Passive structures playing an active role in license extension

October 4, 2023, 11:32AMSponsored ContentStructural Technologies

Structural Technologies brings industrial Operating Experience into the nuclear sector at just the right time. As the US fleet of reactors reaches the period of extended operation and many stations begin to eye the reality of an 80-year life, it may very well be the passive components that take on an active role in key decision making.

Across the industry many passive structures are classified as “Run to Maintenance” or Non-Critical per the guidance in AP-913 (Equipment Reliability Process). Although some of these structures do find their way into the Preventive Maintenance Program either through the Aging Management Program or the Structures Monitoring Program in many cases the result is a time-based visual inspection. Typically, any Condition Reports that are generated from the inspections result in Work Order inventory that is classified as Deficient/Non-Critical based on AP-928 (Work Management Process) and therefore not prioritized highly during cycle planning or refueling outage scoping. Further setting the table for this trend is the decreasing number of full time Civil Engineers employed by the stations and the limited experience level of some that are in place.

It is quite rare for load bearing civil structures to maintain original design capacities over an 80-year service life. When duty cycle and service conditions are considered, it is logical to assume some level of intervention will be required to achieve an 80-year life. Unfortunately, without comprehensive, tactile inspections many of the failure mechanisms are not realized until well into period 2, as referenced to in figure 1 below.

At this stage the investigation, design, and repair costs can still be controlled. Interim measures can be put into place and utilities can develop long term asset management strategies that allow them to properly cash flow repairs and minimize risk. When assets are allowed to progress towards the end of Period 2 or into Period 3 repair costs typically increase drastically and the time to react is also shifted from proactive to reactive.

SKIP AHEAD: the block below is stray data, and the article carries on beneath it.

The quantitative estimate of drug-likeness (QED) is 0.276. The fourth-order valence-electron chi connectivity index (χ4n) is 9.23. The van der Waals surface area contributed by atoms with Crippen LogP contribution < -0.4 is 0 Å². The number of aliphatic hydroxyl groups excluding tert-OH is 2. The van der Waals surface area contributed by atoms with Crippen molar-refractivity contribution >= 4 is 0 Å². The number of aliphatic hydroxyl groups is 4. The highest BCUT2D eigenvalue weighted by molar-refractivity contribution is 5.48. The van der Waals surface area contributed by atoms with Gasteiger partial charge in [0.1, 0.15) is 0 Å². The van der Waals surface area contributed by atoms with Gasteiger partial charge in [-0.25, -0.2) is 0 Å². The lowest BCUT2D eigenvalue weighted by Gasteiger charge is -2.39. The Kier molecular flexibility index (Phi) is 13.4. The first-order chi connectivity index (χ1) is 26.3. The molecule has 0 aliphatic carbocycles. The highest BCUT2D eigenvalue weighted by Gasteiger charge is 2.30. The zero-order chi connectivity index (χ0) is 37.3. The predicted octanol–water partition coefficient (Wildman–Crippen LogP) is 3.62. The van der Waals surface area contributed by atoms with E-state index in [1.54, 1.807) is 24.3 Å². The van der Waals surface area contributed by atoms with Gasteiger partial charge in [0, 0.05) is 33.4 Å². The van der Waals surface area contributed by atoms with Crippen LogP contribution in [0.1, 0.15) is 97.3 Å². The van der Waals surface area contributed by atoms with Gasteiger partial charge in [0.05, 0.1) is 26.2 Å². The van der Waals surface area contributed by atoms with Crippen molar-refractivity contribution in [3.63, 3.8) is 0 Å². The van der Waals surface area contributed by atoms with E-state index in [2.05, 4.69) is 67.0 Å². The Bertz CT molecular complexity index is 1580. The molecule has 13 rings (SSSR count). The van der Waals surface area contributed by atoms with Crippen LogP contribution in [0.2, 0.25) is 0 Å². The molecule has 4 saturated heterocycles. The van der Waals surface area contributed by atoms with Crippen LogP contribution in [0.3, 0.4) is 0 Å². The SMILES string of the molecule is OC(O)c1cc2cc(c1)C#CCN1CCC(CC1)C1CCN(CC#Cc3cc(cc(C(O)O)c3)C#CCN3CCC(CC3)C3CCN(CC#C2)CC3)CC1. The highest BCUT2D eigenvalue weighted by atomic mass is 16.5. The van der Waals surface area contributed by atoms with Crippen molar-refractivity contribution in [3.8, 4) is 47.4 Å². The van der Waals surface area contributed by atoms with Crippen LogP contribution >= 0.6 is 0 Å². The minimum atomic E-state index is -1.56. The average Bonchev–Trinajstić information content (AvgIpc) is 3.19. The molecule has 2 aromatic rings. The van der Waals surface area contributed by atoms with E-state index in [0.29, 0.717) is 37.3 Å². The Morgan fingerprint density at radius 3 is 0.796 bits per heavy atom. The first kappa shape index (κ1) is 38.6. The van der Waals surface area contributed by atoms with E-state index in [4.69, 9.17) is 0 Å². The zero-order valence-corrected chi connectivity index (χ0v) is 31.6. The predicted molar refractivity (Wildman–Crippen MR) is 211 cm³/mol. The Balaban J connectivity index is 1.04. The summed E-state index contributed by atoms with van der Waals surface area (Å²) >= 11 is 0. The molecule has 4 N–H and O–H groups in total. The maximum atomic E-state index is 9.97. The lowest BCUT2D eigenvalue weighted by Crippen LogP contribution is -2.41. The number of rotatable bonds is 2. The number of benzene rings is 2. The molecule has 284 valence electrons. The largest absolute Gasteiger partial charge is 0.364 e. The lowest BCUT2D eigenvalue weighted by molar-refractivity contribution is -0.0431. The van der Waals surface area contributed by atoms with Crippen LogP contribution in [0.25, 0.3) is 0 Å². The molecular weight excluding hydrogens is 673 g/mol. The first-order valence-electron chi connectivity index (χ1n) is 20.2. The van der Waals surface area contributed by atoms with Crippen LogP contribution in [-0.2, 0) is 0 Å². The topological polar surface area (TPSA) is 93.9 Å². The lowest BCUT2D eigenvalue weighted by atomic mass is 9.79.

Recent investigations across the US fleet indicate broadly that concrete infrastructure assets are into period 2 with many of our major passive structures including cooling towers, buried piping, intake structures, fuel buildings, auxiliary buildings, equipment foundations foundations, turbine operating decks, and others experiencing some level of degradation, delamination, or spalling. It is critical to clearly understand the failure mechanism to ensure the limited resources are appropriately applied. While visual inspections and the use of drone technology can provide meaningful information, there is no substitute for a tactile inspection combined with lab analysis. Once the right information is gathered it is possible to model the remaining useful life of the asset and make proactive decisions within the long-range plan (figure 2).

Structural Technologies is an industry leader in infrastructure repair, and for over 45 years has been guiding owners of large concrete assets, including fossil plants, through many of the same failure mechanisms the nuclear industry is on the verge of facing. A comprehensive condition assessment performed by nationally recognized subject matter experts will equip each station with the information needed to manage risk and avoid the high costs associated with reactive repairs. We are proud to partner with the nuclear industry to provide safe, reliable, clean energy for decades to come.